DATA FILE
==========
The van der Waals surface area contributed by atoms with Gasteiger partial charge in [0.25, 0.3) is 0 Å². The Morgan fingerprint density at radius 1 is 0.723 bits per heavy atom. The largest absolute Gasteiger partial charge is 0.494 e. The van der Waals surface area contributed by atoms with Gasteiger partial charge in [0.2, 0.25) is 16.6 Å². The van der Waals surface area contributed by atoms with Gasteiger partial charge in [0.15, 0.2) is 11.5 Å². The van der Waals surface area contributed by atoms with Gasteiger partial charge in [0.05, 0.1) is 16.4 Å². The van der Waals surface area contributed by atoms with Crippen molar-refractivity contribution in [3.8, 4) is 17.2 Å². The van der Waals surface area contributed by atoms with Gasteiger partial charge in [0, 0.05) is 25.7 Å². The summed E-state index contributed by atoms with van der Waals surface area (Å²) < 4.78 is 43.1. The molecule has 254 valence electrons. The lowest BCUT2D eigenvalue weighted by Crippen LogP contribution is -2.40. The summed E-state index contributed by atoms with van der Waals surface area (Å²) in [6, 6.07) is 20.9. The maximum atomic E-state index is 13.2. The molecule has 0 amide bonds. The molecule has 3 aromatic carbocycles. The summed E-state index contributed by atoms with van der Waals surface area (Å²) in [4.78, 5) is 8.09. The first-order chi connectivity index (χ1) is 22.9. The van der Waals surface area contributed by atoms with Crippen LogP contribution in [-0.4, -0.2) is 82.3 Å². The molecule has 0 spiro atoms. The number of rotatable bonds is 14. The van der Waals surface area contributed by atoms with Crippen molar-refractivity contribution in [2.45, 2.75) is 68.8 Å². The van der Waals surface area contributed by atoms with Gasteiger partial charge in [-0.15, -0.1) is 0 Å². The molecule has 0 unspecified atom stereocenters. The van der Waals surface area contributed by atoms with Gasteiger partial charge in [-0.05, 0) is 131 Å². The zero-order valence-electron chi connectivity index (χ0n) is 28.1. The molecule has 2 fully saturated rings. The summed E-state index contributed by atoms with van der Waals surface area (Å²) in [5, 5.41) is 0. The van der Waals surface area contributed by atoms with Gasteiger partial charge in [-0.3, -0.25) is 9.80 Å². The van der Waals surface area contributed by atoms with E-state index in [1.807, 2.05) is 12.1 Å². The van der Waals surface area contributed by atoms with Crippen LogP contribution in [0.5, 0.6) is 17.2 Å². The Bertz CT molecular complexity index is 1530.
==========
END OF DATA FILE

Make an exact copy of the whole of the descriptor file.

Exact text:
The van der Waals surface area contributed by atoms with Gasteiger partial charge in [0.25, 0.3) is 0 Å². The Morgan fingerprint density at radius 1 is 0.723 bits per heavy atom. The largest absolute Gasteiger partial charge is 0.494 e. The van der Waals surface area contributed by atoms with Gasteiger partial charge in [0.2, 0.25) is 16.6 Å². The van der Waals surface area contributed by atoms with Gasteiger partial charge in [0.15, 0.2) is 11.5 Å². The van der Waals surface area contributed by atoms with Gasteiger partial charge in [0.05, 0.1) is 16.4 Å². The van der Waals surface area contributed by atoms with Crippen molar-refractivity contribution in [3.8, 4) is 17.2 Å². The van der Waals surface area contributed by atoms with Gasteiger partial charge in [0, 0.05) is 25.7 Å². The summed E-state index contributed by atoms with van der Waals surface area (Å²) < 4.78 is 43.1. The molecule has 254 valence electrons. The lowest BCUT2D eigenvalue weighted by Crippen LogP contribution is -2.40. The summed E-state index contributed by atoms with van der Waals surface area (Å²) in [6, 6.07) is 20.9. The maximum atomic E-state index is 13.2. The molecule has 0 amide bonds. The molecule has 3 aromatic carbocycles. The summed E-state index contributed by atoms with van der Waals surface area (Å²) in [4.78, 5) is 8.09. The first-order chi connectivity index (χ1) is 22.9. The van der Waals surface area contributed by atoms with Crippen LogP contribution in [-0.4, -0.2) is 82.3 Å². The molecule has 0 spiro atoms. The number of rotatable bonds is 14. The van der Waals surface area contributed by atoms with Crippen molar-refractivity contribution in [2.45, 2.75) is 68.8 Å². The van der Waals surface area contributed by atoms with Gasteiger partial charge in [-0.15, -0.1) is 0 Å². The molecule has 0 unspecified atom stereocenters. The van der Waals surface area contributed by atoms with Gasteiger partial charge in [-0.05, 0) is 131 Å². The zero-order valence-electron chi connectivity index (χ0n) is 28.1. The molecule has 2 fully saturated rings. The summed E-state index contributed by atoms with van der Waals surface area (Å²) in [5, 5.41) is 0. The van der Waals surface area contributed by atoms with Gasteiger partial charge in [-0.3, -0.25) is 9.80 Å². The van der Waals surface area contributed by atoms with E-state index in [1.807, 2.05) is 12.1 Å². The van der Waals surface area contributed by atoms with Crippen LogP contribution in [0.5, 0.6) is 17.2 Å². The Bertz CT molecular complexity index is 1530.